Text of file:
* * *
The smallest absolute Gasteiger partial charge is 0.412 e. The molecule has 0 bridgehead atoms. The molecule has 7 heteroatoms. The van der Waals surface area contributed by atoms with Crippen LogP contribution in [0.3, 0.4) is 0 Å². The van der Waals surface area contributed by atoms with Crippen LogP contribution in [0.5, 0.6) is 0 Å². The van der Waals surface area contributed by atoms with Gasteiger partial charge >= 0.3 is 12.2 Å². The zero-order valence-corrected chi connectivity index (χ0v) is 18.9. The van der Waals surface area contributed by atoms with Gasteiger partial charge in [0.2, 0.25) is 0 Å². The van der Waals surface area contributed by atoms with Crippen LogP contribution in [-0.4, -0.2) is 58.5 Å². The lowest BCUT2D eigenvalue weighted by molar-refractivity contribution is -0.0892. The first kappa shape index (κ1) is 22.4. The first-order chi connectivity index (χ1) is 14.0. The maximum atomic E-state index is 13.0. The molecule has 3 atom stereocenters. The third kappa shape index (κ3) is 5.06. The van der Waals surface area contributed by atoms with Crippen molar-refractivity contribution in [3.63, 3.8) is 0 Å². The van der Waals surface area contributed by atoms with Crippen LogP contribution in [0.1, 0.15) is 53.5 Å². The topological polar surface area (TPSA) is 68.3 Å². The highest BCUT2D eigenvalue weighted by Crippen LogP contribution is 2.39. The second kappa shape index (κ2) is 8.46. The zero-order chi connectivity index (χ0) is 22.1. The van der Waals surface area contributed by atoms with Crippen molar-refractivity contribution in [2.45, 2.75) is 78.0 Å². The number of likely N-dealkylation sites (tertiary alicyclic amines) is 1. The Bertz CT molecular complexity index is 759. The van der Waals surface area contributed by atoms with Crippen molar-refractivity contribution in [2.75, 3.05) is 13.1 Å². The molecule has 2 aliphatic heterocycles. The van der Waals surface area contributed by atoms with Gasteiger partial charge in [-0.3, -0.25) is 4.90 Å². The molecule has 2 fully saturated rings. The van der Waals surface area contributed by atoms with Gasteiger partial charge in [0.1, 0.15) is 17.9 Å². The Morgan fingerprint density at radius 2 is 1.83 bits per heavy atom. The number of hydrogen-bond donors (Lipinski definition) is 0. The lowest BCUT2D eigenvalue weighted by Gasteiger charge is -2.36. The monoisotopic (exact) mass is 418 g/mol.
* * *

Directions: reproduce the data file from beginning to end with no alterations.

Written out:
The smallest absolute Gasteiger partial charge is 0.412 e. The molecule has 0 bridgehead atoms. The molecule has 7 heteroatoms. The van der Waals surface area contributed by atoms with Crippen LogP contribution in [0.3, 0.4) is 0 Å². The van der Waals surface area contributed by atoms with Crippen LogP contribution in [0.5, 0.6) is 0 Å². The van der Waals surface area contributed by atoms with Gasteiger partial charge >= 0.3 is 12.2 Å². The zero-order valence-corrected chi connectivity index (χ0v) is 18.9. The van der Waals surface area contributed by atoms with Gasteiger partial charge in [0.2, 0.25) is 0 Å². The van der Waals surface area contributed by atoms with Crippen LogP contribution in [-0.4, -0.2) is 58.5 Å². The lowest BCUT2D eigenvalue weighted by molar-refractivity contribution is -0.0892. The first kappa shape index (κ1) is 22.4. The first-order chi connectivity index (χ1) is 14.0. The maximum atomic E-state index is 13.0. The molecule has 3 atom stereocenters. The third kappa shape index (κ3) is 5.06. The van der Waals surface area contributed by atoms with Crippen molar-refractivity contribution in [3.63, 3.8) is 0 Å². The van der Waals surface area contributed by atoms with Crippen LogP contribution in [0.1, 0.15) is 53.5 Å². The topological polar surface area (TPSA) is 68.3 Å². The highest BCUT2D eigenvalue weighted by Crippen LogP contribution is 2.39. The second kappa shape index (κ2) is 8.46. The zero-order chi connectivity index (χ0) is 22.1. The van der Waals surface area contributed by atoms with Crippen molar-refractivity contribution in [2.45, 2.75) is 78.0 Å². The number of likely N-dealkylation sites (tertiary alicyclic amines) is 1. The Bertz CT molecular complexity index is 759. The van der Waals surface area contributed by atoms with Crippen molar-refractivity contribution in [2.75, 3.05) is 13.1 Å². The molecule has 2 aliphatic heterocycles. The van der Waals surface area contributed by atoms with Gasteiger partial charge in [-0.3, -0.25) is 4.90 Å². The molecule has 2 fully saturated rings. The van der Waals surface area contributed by atoms with Gasteiger partial charge in [0.1, 0.15) is 17.9 Å². The Morgan fingerprint density at radius 2 is 1.83 bits per heavy atom. The number of hydrogen-bond donors (Lipinski definition) is 0. The lowest BCUT2D eigenvalue weighted by Gasteiger charge is -2.36. The monoisotopic (exact) mass is 418 g/mol.